Murder Squared at Ujima
by Anthony Chase
Gary Earl Ross talks about his new play, opening this weekend at Ujima
As I speak to playwright Gary Earl Ross, he is transporting a dead body to the theater, driving his car on a rainy night. Not to worry, he assures me. “It’s a hands-free phone.”
That sums up the macabre, deadpan humor of Gary Earl Ross, who was weaned on a diet of mystery stories and Alfred Hitchcock Presents. The “corpse,” of course, is a prop for his latest play, Murder Squared, which opens on Saturday. Ross describes this four-play anthology as celebration of the mystery story, with humor and dramatic twists and “an obvious homage to Alfred Hitchcock.”
An earlier Gary Earl Ross play, A Matter of Intent, won the Emanuel Fried Award at the Arties as the outstanding play of the season and was widely admired for its lead character, Temple Scott, an African-American woman attorney in Eisenhower-era Buffalo, New York (played by Lorna C. Hill), and for the psychological twists built on the personalities of highly imperfect people. The play would go on to win the prestigious Edgar Award for mystery writing.
Like A Matter of Intent, Murder Squared is also a look backward.
“I grew up reading mystery stories in school anthologies and mystery and science fiction collections and watching them on Hitchcock Presents and the Twilight Zone,” says Ross. “My mother got me into it. I remember sitting on the sofa watching the television with my brother and my cousins and my mother and aunt.”
Ross especially enjoyed the way that Alfred Hitchcock would make humorous comments about the stories he was presenting, taking a comical look at murder and mystery, or presenting improbable epilogues to the narrative just concluded. At the time, it never occurred to young Gary that Hitchcock was often doing this to elude television censors who did not look favorably on stories in which murderers went unpunished. He has attempted to recapture that sense of fun and comedy in Murder Squared.
“Rod Serling seldom went for the comical,” recalls Ross. “The Twilight Zone was eerie and serious. Hitchcock would poke fun. I hope I’ve written four fun pieces. Murder Squared is a collection of four stories. None is adapted from the television show; I wrote all four. I had previously published two of them, and one started out as a radio script.”
Ross himself will play the role of “the host,” a takeoff on the Rod Serling/Alfred Hitchcock narrative that accompanied the television anthology shows.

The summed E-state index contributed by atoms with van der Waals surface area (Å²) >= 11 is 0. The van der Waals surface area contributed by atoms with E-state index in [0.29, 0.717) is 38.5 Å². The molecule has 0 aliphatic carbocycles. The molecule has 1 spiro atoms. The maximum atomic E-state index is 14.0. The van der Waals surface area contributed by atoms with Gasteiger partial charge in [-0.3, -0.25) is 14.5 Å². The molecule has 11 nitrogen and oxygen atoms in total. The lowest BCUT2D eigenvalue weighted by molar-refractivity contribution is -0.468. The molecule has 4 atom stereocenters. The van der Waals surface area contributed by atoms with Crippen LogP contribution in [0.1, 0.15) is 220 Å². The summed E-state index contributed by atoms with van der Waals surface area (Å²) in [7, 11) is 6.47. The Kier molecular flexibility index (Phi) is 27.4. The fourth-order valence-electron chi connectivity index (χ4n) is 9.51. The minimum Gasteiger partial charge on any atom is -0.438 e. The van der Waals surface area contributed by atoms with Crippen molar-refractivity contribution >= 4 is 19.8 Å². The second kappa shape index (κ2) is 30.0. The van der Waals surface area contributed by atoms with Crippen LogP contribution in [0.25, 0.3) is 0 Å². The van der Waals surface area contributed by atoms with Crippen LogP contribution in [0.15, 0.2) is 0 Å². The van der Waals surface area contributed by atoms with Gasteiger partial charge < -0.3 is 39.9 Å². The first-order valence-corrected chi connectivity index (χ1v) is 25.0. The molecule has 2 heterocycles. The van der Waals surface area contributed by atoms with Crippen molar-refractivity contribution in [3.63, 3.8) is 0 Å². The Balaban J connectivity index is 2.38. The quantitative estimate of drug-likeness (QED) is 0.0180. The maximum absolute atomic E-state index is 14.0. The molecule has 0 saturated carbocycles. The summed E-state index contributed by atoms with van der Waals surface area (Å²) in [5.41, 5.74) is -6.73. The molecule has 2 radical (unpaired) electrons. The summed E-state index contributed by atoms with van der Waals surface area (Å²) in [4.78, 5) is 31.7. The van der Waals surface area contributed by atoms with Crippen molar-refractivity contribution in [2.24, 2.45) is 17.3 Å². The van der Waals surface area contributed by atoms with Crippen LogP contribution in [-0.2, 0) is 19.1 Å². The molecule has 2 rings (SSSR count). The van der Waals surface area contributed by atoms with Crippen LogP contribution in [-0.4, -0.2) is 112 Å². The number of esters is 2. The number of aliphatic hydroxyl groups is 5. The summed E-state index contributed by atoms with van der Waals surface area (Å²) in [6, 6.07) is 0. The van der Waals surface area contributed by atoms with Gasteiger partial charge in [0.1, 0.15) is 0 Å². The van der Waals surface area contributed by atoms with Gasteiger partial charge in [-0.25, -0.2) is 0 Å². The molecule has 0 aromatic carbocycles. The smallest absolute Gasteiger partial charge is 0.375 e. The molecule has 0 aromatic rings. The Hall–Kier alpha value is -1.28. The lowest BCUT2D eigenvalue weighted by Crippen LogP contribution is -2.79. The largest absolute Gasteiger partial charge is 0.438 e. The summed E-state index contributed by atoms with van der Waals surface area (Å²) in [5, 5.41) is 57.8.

“There is a photograph of me as a boy, sitting in a rocking chair in a sweater vest and tie, with our Westinghouse television in the background,” explains Ross. “I’ve got a pipe in my mouth. The host in Murder Squared will be a riff on that picture, coupled with the Hitchcock humor, complete with the bad puns and deadpan delivery. It is not an imitation of Hitchcock—though we were doing that at one point, with another actor. And there will be an epilogue.” (You can see the photograph on his website: http://www.angelfire.com/journal/garyearlross/ ).
Murder Squared is four vignettes, about four crimes that take the audience on four different “journeys into suspense and the unexpected.” The cast includes Donald Capers and Mary Moebius (who also appeared in Matter of Intent), as well as Hugh Davis, Darryl Hart, Tilke Hill, Alexis Koetting, Rich Kraemer, Aaron Krygier, and Samantha Sherwood. Ross and Robert Ball have directed. The element of nostalgia will be highlighted by playful recordings of television theme scores that will be familiar to those of a certain age.
Whereas the commentaries from “the host” introduce comic elements, the vignettes themselves are alternately funny and serious.
“‘The Engineer,’ and ‘Return to Riverside Falls’ are serious in tone,” says Ross, “but I am not looking to make social statements. Then there are the other two, ‘Anything for Money,’ and ‘The Heart of the Matter.’ I’m looking at universal issues like human emotions, hunger for money and power, frustrating relatives, and the need to go home.”
Ross is especially pleased by the Ujima production, because his lighter work is so seldom performed.
“I was very surprised to learn that ‘Sleepwalker,’ a lighter piece of mine, was done in China! But in general, my serious writing gets more play.”
For a look at the dry wit of Gary Earl Ross, the Ujima production of Murder Squared plays at TheaterLoft through December 19. Call 883-0380 for reservations and information.
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